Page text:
It is a connected, historical, systematic, progressive whole. This includes promises and prophecy and historical record. It records the development of salvation in down to earth, understandable, and experienced instruction. The development is in graded, progressive, stages. All was prepared in advance, of which the goal is Christ. There is order and harmony – one truth – one doctrine. Scripture explains Scripture. The preparation for salvation in the Old Testament is clearly formed and moves unto its goal.
The Biblical account of ancient history is the foundation. There are two periods of revelation. After sin entered and Eden was closed to man, the principle of "self-determination" was in force. There was no human hierarchy or authority, and no Divine law instituted (from Adam to Noah).
After man's complete failure, that dispensation was wiped off the face of the earth. Beginning with Noah, the principle of authority was instituted. Genesis 9:6 – "Whoso sheds man's blood by man shall his blood be shed." This was also perverted by man in building one Kingdom to his power and greatness (consider Nimrod in Genesis 10).
This finally led to the great expression of man's pride in the building of the Tower of Babel. Then, from this "universalism", God limited His revelation to a particular man – Abraham – and later, to the nation that came from him – Israel. Within this was also the promise of the blessing of all nations through Christ (Genesis 12:3; Galatians 3:8). The preparation for man's salvation is clearly seen in the directing of history to the Savior, His work and its goal.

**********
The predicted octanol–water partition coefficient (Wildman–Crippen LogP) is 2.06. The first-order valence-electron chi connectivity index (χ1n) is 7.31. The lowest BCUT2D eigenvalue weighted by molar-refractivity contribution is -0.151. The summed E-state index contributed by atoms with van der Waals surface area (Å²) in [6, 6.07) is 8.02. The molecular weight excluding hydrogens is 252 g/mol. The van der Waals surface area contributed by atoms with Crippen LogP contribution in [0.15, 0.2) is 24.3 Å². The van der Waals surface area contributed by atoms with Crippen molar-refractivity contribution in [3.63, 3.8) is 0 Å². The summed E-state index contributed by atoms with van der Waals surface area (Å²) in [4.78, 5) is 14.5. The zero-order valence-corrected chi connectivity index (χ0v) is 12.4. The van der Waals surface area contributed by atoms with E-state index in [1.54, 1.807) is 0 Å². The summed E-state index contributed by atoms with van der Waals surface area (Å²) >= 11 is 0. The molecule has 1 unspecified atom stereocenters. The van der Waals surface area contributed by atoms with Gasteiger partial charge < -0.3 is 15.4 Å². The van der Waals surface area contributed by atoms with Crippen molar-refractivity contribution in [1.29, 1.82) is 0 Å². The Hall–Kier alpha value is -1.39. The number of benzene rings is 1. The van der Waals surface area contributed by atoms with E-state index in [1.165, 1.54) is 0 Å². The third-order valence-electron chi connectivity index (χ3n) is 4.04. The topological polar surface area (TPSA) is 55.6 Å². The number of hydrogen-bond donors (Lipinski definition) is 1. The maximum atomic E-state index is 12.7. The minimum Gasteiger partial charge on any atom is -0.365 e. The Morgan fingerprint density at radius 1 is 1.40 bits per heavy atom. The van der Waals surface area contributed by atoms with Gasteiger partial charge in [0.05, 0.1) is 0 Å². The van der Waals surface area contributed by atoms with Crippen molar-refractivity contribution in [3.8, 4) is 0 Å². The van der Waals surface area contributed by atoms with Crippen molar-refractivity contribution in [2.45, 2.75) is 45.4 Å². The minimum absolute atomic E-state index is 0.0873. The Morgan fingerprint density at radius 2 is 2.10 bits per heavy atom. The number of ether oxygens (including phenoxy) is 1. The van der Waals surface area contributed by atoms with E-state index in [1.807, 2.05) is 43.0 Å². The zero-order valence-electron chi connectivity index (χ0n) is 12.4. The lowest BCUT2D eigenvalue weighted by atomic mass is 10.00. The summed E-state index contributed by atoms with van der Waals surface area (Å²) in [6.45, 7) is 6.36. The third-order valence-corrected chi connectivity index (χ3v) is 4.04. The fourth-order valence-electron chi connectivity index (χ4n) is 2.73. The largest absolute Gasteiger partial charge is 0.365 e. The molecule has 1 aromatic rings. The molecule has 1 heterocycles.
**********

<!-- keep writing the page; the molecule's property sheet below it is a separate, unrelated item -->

There are two periods, and covenants – with Abraham, then with Moses. First, with Abraham – instruction of "faith", lasting 2,000 years. Second, added to the first, is "God's Law" through Moses. This was an instruction in the guilt of sin and man's need of "repentance".
This clearly shows the essential path of conversion, repenting, turning away from self, and turning to Christ in faith. The complete Old Testament revelation prepared for this outcome.
With Abraham's covenant was the promise of Isaac and his being offered up to sacrifice. This showed God's life-giving grace and power of resurrection. In the Law of Moses, the sinner is under God's judgment, and receives the sentence of death. Together, these two show the two sides of the work of the redemption of Christ, why He must offer up Himself on the Cross, and be raised up by the power of God. It is this that provides the sinner the gift of salvation, which is accepted by repentance and faith. Thus, the Divine plan reached its goal.
This article was written by my father T.O.D. Johnston, who was licensed to preach the Gospel by Paran Baptist Church in Lake City, SC, on May 26, 1979. He has been a student of Scripture since 1972. Be sure to visit the author's full list of Bible Study Lessons by book for all of his free lessons.